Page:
Worms found in hair weaves

WITH one in four women in Harare donning a weave coming from as far as Brazil and India, shocking details have emerged that some of the weaves have maggots or worms.

Some people believe natural hair is being shaved off dead people while others think the weaves carry with them contagious diseases of original owners.

The Kenyan Standard reported recently that a Kenyan woman suffering from severe headaches learned that her pain was caused by flesh-eating worms living in her hair weave and burrowing into her skull.

There is now strong speculation that some human hair used for producing the weaves was being collected from dead people, some of them with contagious diseases.

As for the thousands of women in Zimbabwe, the weaves case has caused quite a scare as questions continue to be asked, chiefly the origins of the hair.

The WeekendPost discovered that some Indian weaves come from a temple where congregants sacrifice their hair.

According to the Daily Mail website, the Hindu temple of Tirumala Venkateswara on the coastal state of Andhra Pradesh receives thousands of Indian women every day and a few men who offer up their hair as a gifts to Lord Venkateswara, the presiding deity.

The temple is said to be the starting point and principal provider for an industry that has seduced celebrities the world over, and those rich enough to buy human hair.

And the trade in human hair is booming.

Temple hair, as it is known, has already found its way to hundreds of British salons, where it is sold in the form of real hair extensions costing up to $6 000.

One leading manufacturer boasts that hordes of celebrities, including Mischa Barton, Eva Longoria and Frankie Sandford of The Saturdays have used its products.

Temple hair has also found its way into Africa and Zimbabwe through agents who buy and sell hair from China, Britain and the USA.

The hair found in Zimbabwe is not of the high premium quality but none the less it is real human hair.

To fans of extensions, the appeal of human hair is obvious: it both looks and feels better than the synthetic additions made famous by those richly endowed.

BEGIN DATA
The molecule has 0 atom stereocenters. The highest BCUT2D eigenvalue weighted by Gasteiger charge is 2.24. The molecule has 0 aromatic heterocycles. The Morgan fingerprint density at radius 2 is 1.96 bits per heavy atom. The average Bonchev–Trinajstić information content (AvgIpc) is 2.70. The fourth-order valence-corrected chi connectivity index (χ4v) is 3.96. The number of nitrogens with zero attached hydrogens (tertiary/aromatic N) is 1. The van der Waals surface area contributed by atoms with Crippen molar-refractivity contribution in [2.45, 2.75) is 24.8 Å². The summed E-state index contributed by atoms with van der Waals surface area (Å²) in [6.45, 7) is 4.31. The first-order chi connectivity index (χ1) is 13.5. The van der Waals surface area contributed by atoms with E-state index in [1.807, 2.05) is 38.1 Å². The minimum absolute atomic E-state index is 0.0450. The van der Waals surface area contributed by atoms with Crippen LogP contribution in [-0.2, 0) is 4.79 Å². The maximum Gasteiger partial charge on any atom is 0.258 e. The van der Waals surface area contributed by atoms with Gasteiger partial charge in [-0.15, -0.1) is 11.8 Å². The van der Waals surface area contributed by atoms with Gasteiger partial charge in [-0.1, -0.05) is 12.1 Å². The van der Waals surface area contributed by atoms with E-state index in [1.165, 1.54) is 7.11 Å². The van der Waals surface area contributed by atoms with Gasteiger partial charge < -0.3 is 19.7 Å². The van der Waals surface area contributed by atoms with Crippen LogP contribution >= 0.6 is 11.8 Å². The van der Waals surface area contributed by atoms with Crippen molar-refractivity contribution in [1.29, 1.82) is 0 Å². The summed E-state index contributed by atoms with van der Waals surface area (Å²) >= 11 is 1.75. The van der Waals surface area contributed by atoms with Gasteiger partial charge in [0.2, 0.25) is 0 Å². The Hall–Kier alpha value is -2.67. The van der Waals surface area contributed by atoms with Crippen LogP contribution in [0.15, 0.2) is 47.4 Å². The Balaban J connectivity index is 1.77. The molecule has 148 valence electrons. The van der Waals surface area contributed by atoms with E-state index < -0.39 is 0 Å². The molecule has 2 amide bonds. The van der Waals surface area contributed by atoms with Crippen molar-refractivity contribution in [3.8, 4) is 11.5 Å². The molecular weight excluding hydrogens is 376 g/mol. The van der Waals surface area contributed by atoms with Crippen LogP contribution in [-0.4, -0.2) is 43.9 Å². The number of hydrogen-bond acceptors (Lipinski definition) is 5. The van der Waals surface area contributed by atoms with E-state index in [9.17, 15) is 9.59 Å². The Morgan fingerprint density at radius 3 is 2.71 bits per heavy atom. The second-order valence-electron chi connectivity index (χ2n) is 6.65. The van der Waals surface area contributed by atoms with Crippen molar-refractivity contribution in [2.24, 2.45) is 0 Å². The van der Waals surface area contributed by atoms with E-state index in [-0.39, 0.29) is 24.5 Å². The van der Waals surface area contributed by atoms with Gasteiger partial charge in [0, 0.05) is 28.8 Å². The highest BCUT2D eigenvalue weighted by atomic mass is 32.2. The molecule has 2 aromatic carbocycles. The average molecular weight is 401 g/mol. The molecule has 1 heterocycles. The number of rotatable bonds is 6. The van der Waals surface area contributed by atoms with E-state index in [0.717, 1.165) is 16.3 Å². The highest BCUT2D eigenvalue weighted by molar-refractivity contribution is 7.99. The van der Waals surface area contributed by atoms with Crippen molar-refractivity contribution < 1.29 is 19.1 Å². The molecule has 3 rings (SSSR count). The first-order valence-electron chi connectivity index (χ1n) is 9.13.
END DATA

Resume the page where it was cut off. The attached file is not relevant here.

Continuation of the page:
Moreover, the quality of Indian hair, which is strong and has for the most part never been subjected to Western shampoos, is known to be unusually good.

It is safe to say that the temple makes millions of dollars from the piles of thick black locks. Yet the women who once possessed the hair — many of them peasants — receive not a single dollar donating their hair, instead, as a religious sacrifice.

History of the origins of Indian hair has been laid bare and some hairdressers in Harare say one actually needs to pray before wearing the weaves to do away with evil spirits that might be attached to the hair.

Given the history of Indian hair, Stanley Madzura a hairdresser with a high end salon that often works with premium hair, said clients should be careful when using the hair.

“I have heard stories of people who shave their hair at a temple as a way of sacrificing. We don’t know what they say when they are shaving the hair maybe they direct all their troubles to go with the hair such that the hair would be cursed. It is better to first pray before you wear the weaves.”

Barbra Chikosi, owner of Red Rose Hair Salon said it was false that Indian hair comes with maggots.

“It is not true that the weaves come with maggots. Users of weaves do not maintain them such that they end up having lice and other flies. Women should learn to wash their weaves and oil them as well as comb them.”

However Felistas Chiname, a hairdresser from Harare, said women should be careful when using Indian hair.

“I heard that some Indian hair comes from a temple where it would have been sacrificed by women seeking different deliverance from their different challenges.

“I think this hair would be cursed and it can cause problems to the women who wear it.”

Chiname, however said she enjoys wearing Brazilian hair because it lasts for a long time as one can remove and use it again after some time.

Meanwhile, another hairdresser Clara Motsi said she does not really care where the hair comes from as long as it is serving the purpose of making her look beautiful.

“These weaves are really safe. We are using them and I have never had any complaints from my clients,” said Motsi.

In Zimbabwe, some churches have banned the use of weaves because they say they are cursed.

An apostolic sect church has banned its female congregates from wearing weaves arguing that they are cursed.

Women at a famous Pentecostal church are now favouring short natural hair as they believe weaves are cursed. - Margaret Chinowaita, Community Affairs Editor